ATLANTA -- Throughout the campaign for the transportation tax voted on Tuesday, proponents continued to say there was no “Plan B.” Now they have to draft one.
Nine of the 12 regions across the state soundly rejected the proposal to add a 1-percent sales tax to fund specific transportation projects in their areas. Only the regions centered on Augusta, Columbus and Vidalia approved it.
In crafting a fallback strategy, officials’ first question is whether to keep bonus provisions the three regions earned as part of their enticement to support the tax. Within days after Tuesday’s returns, politicians from regions that nixed the tax were calling for repeal of the bonus which requires less local funding for state road projects in the three regions.
Regions where it passed will only need to put up 10 percent of the costs while the other nine will have to shell out 30 percent.
“The coercive nature of this law is unthinkable. Our state leaders should not hold our own fuel taxes hostage because ‘the people’ voted down a bad referendum,” said Fayette County Commissioner Steve Brown, a spokesman for the anti-tax Transportation Leadership Coalition.
The same law setting up the tax vote allows the regions to schedule another one in two years. Some leaders, like Atlanta Mayor Kasim Reed, have already said that’s their intention.
Research shows that tax referenda rarely pass the first time they’re before voters, partly because their complexity takes several elections to explain, according to Georgia State University Professor Sean RIchey.
“The default position for many voters is no,” he said.
Gov. Nathan Deal is also saying no, at least to any new vote. He issued a statement Wednesday saying he got the message of what voters were thinking the first time.
“The voters of Georgia have spoken,” he said.
His next step is to use existing state revenues and the higher local match to tackle the high-priority projects.
“It’s certainly disappointing that we won’t have the resources to accomplish all the projects needed to get Georgians moving quicker, but it does force state officials, including myself, to focus all our attention on our most pressing needs,” Deal said.
He offered as the top of the list an interchange on Ga. 400 that he travels through between his home in Gainesville and the Capitol.
Two of the most vocal opponents of the road tax announced their own version of Plan B prior to Tuesday’s balloting. The Sierra Club and Atlanta Tea Party Patriots unveiled their joint blueprint which calls for dedicating the existing 1-percent tax on gasoline sales to transportation and away from the state’s general fund.
The groups also want to allow local governments to hold referenda on taxes for any fraction of 1 percent, letting them partner with one or more neighboring governments if they choose.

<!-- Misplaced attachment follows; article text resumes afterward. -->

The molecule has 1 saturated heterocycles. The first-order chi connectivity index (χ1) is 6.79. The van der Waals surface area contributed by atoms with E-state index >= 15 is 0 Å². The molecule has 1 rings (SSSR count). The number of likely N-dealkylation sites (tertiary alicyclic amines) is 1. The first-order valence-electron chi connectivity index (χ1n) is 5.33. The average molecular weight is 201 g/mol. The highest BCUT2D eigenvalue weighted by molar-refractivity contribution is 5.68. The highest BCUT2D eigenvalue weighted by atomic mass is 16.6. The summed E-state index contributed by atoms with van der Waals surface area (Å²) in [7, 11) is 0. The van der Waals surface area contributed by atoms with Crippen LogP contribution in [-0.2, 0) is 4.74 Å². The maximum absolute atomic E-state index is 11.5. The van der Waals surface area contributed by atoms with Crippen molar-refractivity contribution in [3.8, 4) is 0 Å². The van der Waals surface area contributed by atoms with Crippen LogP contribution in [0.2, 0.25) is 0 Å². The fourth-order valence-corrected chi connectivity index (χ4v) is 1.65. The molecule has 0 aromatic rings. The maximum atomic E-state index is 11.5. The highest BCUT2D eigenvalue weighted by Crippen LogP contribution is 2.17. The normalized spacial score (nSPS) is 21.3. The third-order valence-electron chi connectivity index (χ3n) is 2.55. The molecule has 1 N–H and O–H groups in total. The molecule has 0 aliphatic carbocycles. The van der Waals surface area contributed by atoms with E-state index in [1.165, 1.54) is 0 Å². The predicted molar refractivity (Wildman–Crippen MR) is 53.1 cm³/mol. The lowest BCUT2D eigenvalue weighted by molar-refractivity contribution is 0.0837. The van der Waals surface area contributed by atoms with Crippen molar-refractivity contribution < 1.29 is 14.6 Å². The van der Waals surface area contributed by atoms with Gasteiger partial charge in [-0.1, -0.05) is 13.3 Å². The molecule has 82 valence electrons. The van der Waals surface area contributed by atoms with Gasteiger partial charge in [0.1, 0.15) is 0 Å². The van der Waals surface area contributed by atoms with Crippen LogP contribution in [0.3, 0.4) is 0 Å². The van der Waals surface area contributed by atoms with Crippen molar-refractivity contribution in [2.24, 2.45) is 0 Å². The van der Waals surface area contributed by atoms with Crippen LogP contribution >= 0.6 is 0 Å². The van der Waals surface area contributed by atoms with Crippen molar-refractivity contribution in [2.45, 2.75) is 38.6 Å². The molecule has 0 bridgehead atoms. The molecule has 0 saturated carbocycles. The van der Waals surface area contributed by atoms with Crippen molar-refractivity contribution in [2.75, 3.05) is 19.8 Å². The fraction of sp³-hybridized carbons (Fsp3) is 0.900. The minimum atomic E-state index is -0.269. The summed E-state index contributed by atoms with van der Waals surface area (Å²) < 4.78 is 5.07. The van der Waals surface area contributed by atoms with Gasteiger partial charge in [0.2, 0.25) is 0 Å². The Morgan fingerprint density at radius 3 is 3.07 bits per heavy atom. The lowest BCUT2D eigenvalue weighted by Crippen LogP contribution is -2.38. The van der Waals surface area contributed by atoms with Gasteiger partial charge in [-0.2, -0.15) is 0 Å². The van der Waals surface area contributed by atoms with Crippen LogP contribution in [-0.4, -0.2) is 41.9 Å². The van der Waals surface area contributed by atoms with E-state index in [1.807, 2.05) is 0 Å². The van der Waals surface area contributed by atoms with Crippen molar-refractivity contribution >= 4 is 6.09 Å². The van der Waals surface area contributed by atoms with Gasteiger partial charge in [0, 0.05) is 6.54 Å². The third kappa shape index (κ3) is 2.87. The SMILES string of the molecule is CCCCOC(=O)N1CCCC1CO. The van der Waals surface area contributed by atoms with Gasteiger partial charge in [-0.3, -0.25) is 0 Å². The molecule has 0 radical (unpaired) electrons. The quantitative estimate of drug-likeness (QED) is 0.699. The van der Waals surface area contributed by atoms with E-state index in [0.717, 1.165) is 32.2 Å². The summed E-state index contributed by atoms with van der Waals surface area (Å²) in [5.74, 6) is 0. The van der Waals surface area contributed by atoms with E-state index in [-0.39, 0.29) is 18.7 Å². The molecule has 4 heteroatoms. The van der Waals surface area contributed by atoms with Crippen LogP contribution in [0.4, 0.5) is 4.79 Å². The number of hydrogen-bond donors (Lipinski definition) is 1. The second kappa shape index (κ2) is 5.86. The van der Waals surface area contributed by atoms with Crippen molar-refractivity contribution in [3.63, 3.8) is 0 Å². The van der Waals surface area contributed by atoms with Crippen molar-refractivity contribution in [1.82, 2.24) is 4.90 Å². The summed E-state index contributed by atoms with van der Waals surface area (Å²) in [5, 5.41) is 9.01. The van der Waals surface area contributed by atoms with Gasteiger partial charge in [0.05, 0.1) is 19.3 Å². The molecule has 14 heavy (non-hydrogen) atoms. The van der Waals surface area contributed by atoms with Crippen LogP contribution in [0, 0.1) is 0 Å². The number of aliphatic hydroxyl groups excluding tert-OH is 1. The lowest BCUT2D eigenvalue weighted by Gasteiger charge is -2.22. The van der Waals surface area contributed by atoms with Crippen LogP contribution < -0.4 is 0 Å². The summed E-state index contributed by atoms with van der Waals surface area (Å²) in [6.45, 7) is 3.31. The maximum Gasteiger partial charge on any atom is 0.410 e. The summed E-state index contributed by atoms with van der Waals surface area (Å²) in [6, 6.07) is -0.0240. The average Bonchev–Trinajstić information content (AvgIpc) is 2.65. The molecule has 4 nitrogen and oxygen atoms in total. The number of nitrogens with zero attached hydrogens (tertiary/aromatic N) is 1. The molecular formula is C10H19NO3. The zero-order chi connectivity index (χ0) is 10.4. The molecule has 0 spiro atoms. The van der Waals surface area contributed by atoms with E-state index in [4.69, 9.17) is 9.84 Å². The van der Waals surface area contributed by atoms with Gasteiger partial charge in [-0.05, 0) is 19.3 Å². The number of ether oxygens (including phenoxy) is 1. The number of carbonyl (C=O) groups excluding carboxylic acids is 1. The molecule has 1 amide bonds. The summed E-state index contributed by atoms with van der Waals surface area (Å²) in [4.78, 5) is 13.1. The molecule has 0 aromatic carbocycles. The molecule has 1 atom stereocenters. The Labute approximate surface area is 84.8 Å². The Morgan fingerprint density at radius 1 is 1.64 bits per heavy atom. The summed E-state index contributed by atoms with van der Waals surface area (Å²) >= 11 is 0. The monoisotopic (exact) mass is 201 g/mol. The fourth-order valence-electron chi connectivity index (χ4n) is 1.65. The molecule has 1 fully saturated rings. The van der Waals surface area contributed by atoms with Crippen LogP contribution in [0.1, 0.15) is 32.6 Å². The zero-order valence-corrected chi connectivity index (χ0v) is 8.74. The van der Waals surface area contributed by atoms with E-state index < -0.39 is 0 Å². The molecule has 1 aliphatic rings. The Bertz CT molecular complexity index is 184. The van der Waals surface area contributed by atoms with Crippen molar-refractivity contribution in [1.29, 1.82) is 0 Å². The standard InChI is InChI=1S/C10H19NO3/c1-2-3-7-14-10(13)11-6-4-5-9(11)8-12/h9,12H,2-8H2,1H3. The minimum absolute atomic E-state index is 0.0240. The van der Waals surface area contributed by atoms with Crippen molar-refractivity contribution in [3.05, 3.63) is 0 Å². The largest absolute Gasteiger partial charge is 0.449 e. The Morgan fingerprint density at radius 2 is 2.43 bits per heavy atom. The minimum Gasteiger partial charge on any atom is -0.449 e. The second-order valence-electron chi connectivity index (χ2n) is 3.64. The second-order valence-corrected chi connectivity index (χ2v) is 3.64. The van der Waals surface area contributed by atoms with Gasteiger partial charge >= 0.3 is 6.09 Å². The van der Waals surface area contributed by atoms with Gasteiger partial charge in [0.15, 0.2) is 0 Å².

For different reasons, the two groups agree on tapping so-called consumption tax to get the road users to foot the bill. The conservative tea party wants to minimize reliance on income taxes, and the conservation-minded Sierra Club wants to discourage driving in favor of mass transit.
“Although the Sierra Club and the tea party will never agree on everything, we can find common ground,” Colleen Kiernan, Sierra Club executive director, said at a joint press conference.
Whether Deal and legislators share that common ground remains to be seen.
One thing that has already become clear is that without the tax, money will be scarce.
“There will be belt-tightening,” the governor said.
He had called on all state agencies last week to trim another 5 percent of their budget next year, including the Department of Transportation.
Deal vowed to pare the projects getting funding to the barest essentials.
“We’ll have a ‘need to do’ Transportation Improvement Program list, but not a ‘want to do’ list,” he said. “In addition to tight state budgets, we’re also facing a significant reduction in federal funds, so tough choices await.”
No doubt, he’ll take time in coming days to confer with members of Georgia congressional delegation while they’re home for the August recess about automatic cuts about to trigger for the federal budget. If Congress doesn’t disarm the trigger with tax hikes or targeted spending reductions, transportation grants to the states will be among the cuts.
Deal concluded comments after the primary returns with an understatement of sorts.
Tuesday’s referendum isn’t the end of the discussion but rather the beginning of a larger one.
“We have much to do,” he said.